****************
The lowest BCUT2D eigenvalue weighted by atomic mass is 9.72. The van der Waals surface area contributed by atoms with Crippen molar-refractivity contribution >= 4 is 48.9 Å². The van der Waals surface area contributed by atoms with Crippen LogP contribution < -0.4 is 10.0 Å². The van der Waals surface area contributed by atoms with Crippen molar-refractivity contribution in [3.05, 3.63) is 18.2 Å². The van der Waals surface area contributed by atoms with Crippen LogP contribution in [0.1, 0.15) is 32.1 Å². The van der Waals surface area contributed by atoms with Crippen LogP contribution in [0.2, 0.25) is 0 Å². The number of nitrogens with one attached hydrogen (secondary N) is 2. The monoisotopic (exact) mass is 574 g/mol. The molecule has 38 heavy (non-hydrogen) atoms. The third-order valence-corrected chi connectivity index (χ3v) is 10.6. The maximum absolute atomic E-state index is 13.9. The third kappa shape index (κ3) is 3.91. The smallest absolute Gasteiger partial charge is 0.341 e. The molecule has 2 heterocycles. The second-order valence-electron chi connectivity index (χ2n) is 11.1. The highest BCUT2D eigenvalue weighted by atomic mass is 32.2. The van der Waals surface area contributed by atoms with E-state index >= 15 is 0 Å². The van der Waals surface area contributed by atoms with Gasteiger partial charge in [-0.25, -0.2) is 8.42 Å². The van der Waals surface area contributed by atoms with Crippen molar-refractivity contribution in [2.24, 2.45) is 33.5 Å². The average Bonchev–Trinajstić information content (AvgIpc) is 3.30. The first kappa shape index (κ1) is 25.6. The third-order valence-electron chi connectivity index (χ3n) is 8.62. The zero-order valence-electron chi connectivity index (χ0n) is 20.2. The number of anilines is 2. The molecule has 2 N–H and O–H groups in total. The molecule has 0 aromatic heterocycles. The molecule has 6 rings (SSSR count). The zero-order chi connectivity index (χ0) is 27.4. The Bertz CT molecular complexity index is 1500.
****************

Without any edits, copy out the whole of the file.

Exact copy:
The lowest BCUT2D eigenvalue weighted by atomic mass is 9.72. The van der Waals surface area contributed by atoms with Crippen molar-refractivity contribution >= 4 is 48.9 Å². The van der Waals surface area contributed by atoms with Crippen LogP contribution < -0.4 is 10.0 Å². The van der Waals surface area contributed by atoms with Crippen molar-refractivity contribution in [3.05, 3.63) is 18.2 Å². The van der Waals surface area contributed by atoms with Crippen LogP contribution in [0.1, 0.15) is 32.1 Å². The van der Waals surface area contributed by atoms with Crippen LogP contribution in [0.2, 0.25) is 0 Å². The number of nitrogens with one attached hydrogen (secondary N) is 2. The monoisotopic (exact) mass is 574 g/mol. The molecule has 38 heavy (non-hydrogen) atoms. The third-order valence-corrected chi connectivity index (χ3v) is 10.6. The maximum absolute atomic E-state index is 13.9. The third kappa shape index (κ3) is 3.91. The smallest absolute Gasteiger partial charge is 0.341 e. The molecule has 2 heterocycles. The second-order valence-electron chi connectivity index (χ2n) is 11.1. The highest BCUT2D eigenvalue weighted by atomic mass is 32.2. The van der Waals surface area contributed by atoms with E-state index >= 15 is 0 Å². The van der Waals surface area contributed by atoms with Gasteiger partial charge in [-0.25, -0.2) is 8.42 Å². The van der Waals surface area contributed by atoms with Crippen molar-refractivity contribution in [2.24, 2.45) is 33.5 Å². The average Bonchev–Trinajstić information content (AvgIpc) is 3.30. The first kappa shape index (κ1) is 25.6. The third-order valence-electron chi connectivity index (χ3n) is 8.62. The zero-order valence-electron chi connectivity index (χ0n) is 20.2. The number of anilines is 2. The molecule has 2 N–H and O–H groups in total. The molecule has 0 aromatic heterocycles. The molecule has 6 rings (SSSR count). The zero-order chi connectivity index (χ0) is 27.4. The Bertz CT molecular complexity index is 1500.